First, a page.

“What’s bad for your heart is good for your art.”
Perhaps no one understands this truth better than Veterans, many of whom endure pain of all types. It’s also true for many that creating something out of that pain promotes healing – so much so that the National Endowment of the Arts has partnered with the Department of Defense, VA and state arts agencies. Aptly named Creative Forces is bringing the restorative power of art to active duty patients and Veterans diagnosed with traumatic brain injury and post-traumatic stress disorders, as well as their families and caregivers.
The one-of-a-kind collaboration is kicking off at James A. Haley Veterans’ Hospital, bringing creative arts therapy to an already robust suite of therapies available to patients. James A. Haley is one of 11 medical treatment facilities, and the only VA so far, to take part in the network.
On the heels of announcing her initiative “Art Therapy: Healing with HeART” at Florida State University in Tallahassee, Florida, on Oct. 18, second lady Karen Pence visited James A. Haley this week to see it for herself.
The Creative Forces program is in its infancy in Tampa, with therapists less than a month on board and the official memorandum of understanding awaiting signature. But Pence was nonetheless excited to see the new clinic, meet the staff and observe one of the existing recreational therapy art classes during her visit. The Chronic Pain Program class meets Monday through Thursday as participants work on leathercraft, stained glass, woodworking and copper foil to alleviate pain without the use of opioids.
She also met with Staff Sgt. Jose Pequeno, a TBI patient treated at Haley after his injury from a grenade blast while serving in Iraq in 2006, and his mother, Nellie Bagley. They sent her home with some of the paintings he created with the help of a therapist.
“Meeting him was the highlight of my day!!” she tweeted.
Pence, a trained watercolorist and longtime advocate for art therapy, was in Tampa attending the Creative Forces Summit at the Straz Center for the Performing Arts, where the where the military and arts communities came together to discuss strategies to increase access to therapeutic arts activities for military personnel and their families in local communities. As the mother of a Marine, she is attuned to the unique struggles members of the military and their families face, and how art therapy can change and even save lives.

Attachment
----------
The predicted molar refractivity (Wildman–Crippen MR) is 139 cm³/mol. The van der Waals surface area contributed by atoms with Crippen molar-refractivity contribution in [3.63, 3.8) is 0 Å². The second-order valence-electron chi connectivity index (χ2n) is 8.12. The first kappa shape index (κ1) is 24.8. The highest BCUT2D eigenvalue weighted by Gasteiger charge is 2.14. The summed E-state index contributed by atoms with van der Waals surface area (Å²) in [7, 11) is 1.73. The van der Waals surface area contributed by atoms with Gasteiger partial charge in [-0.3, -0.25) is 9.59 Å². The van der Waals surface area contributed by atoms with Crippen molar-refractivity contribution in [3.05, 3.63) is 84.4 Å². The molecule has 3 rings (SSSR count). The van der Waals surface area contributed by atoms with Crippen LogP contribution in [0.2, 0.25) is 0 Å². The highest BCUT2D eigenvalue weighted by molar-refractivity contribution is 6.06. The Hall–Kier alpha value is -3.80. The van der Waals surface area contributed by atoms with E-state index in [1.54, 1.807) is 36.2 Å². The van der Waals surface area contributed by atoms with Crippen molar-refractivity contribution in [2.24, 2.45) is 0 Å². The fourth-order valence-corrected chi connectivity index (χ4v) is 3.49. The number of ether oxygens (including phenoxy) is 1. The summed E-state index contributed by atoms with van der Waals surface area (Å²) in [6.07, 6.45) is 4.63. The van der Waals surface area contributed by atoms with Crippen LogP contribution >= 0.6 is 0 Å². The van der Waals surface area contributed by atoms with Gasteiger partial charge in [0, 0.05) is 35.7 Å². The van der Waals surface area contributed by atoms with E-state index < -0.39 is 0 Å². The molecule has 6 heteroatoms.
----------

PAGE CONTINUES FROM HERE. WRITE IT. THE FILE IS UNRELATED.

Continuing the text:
At Tampa’s VA, Merrilee Jorn, creative arts therapist, will provide art therapy sessions to patients to achieve awareness of self and others, facilitate adjustment, reduce stress, manage anxiety, regulate emotions, and develop skill sets for use outside of the creative arts therapy session.
Natalie Quintana, a music therapist, will use music sessions to reach a therapeutic or rehabilitative goal with patients. Music therapy benefits patients by tapping into emotions, creating neurologic associations, improving social interaction and more.
For more information about Creatives Forces, visit https://www.arts.gov/partnerships/creative-forces.
About the author: Shayna Rodriguez a public affairs specialist for James A. Haley Veterans’ Hospital in Tampa, where she manages stakeholder relations. She joined the VA in July 2016 and previously worked for the Army as a writer and public affairs specialist. Shayna holds a journalism degree from the University of Florida.